Copenhagen has topped the inaugural Digital Cities Index from Economist Impact, the research and analysis arm of The Economist Group.
The global ranking rates 30 cities across four pillars: connectivity, services, culture and sustainability.
Research combines quantitative and qualitative analysis, and a survey of 3,000 residents across the cities. The results show how cities are performing in terms of metrics like internet speed as well as qualitative factors such as the presence of strategies and policies for technologies like 5G and artificial intelligence.
The top-performing cities in the Digital Cities Index are Copenhagen, Amsterdam, Beijing, London and Seoul, with the latter two tied in fourth position. Copenhagen scored very highly in all pillars except for culture.
The report notes that the high scores of Amsterdam, Beijing and Seoul were driven by their performance in the sustainability and connectivity pillars, while London scored highly for services.
Source: Economist Impact
Sophie Hæstorp Andersen, Lord Mayor of Copenhagen, commented: “In Copenhagen, we have adopted many digital solutions that citizens benefit from in their everyday life. You can book a new passport online, we offer virtual rehabilitation, everyone has a digital identity, and almost everyone gets their mail from the authorities online.”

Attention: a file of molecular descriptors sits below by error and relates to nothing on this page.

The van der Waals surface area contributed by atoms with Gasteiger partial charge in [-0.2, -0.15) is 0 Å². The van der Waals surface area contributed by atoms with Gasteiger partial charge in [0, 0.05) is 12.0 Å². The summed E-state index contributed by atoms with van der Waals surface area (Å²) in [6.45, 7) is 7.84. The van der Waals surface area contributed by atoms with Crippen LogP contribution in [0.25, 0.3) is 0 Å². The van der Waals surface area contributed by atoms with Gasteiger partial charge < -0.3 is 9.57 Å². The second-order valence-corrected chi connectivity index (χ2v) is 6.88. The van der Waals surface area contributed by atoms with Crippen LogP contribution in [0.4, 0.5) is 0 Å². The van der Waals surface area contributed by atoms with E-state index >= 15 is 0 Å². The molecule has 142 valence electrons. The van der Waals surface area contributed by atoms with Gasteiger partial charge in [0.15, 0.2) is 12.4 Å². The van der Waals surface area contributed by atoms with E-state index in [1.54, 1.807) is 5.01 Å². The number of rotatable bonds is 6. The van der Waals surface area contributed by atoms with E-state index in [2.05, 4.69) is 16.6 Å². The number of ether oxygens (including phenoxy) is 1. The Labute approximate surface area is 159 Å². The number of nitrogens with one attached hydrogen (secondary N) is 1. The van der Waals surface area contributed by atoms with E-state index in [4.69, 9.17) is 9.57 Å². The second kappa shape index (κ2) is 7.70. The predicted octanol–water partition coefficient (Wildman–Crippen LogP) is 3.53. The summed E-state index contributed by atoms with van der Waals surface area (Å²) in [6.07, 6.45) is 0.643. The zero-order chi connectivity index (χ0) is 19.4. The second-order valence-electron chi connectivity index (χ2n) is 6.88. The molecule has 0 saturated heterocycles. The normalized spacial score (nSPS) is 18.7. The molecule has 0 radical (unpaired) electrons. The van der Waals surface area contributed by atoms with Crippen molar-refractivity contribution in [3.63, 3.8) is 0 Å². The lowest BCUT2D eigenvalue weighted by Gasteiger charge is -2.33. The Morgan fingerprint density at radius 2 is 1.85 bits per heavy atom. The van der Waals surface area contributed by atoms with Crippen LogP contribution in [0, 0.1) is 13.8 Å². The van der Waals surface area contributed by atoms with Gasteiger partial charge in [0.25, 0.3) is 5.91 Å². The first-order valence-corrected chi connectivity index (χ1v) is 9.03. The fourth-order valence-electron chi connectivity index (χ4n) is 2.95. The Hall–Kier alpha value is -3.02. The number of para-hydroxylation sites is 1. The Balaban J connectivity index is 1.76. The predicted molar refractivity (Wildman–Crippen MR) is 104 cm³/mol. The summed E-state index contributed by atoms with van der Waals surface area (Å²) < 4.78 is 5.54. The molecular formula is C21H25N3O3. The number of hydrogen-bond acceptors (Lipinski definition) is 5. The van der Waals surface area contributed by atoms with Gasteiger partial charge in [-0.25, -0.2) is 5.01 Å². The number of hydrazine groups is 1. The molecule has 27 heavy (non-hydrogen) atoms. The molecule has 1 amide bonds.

But she puts the city’s success down to a non-technical element.
“A key factor to this high level of digitalisation is trust,” she commented. “We also have a strong focus on digital solutions that contribute to a more sustainable city.”
This includes a project to automate heating and cooling systems in buildings and reduce emissions.
“We have implemented these and many more solutions because they help us deliver a more efficient service to the citizens and build a smarter and more sustainable future,” said Andersen.
In August 2021, the Economist Intelligence Unit also ranked Copenhagen as the world’s safest city.
Smart city evolution
Spending on smart city technology is forecast to reach US$327 billion by 2025, from US$96 billion in 2019.
The Economist Impact report, which was supported by NEC, notes that the smart city agenda has shifted from an early top-down, technology-led approach to a “new era” of focusing on problems to be solved and engaging residents and businesses.
It finds that the top-performing digital cities are those that use technology to achieve clear policy goals such as inclusion or sustainability; engage citizens and stakeholders from design to delivery; monitor technology efforts to ensure adequate returns on investment; and identify unintended negative consequences.
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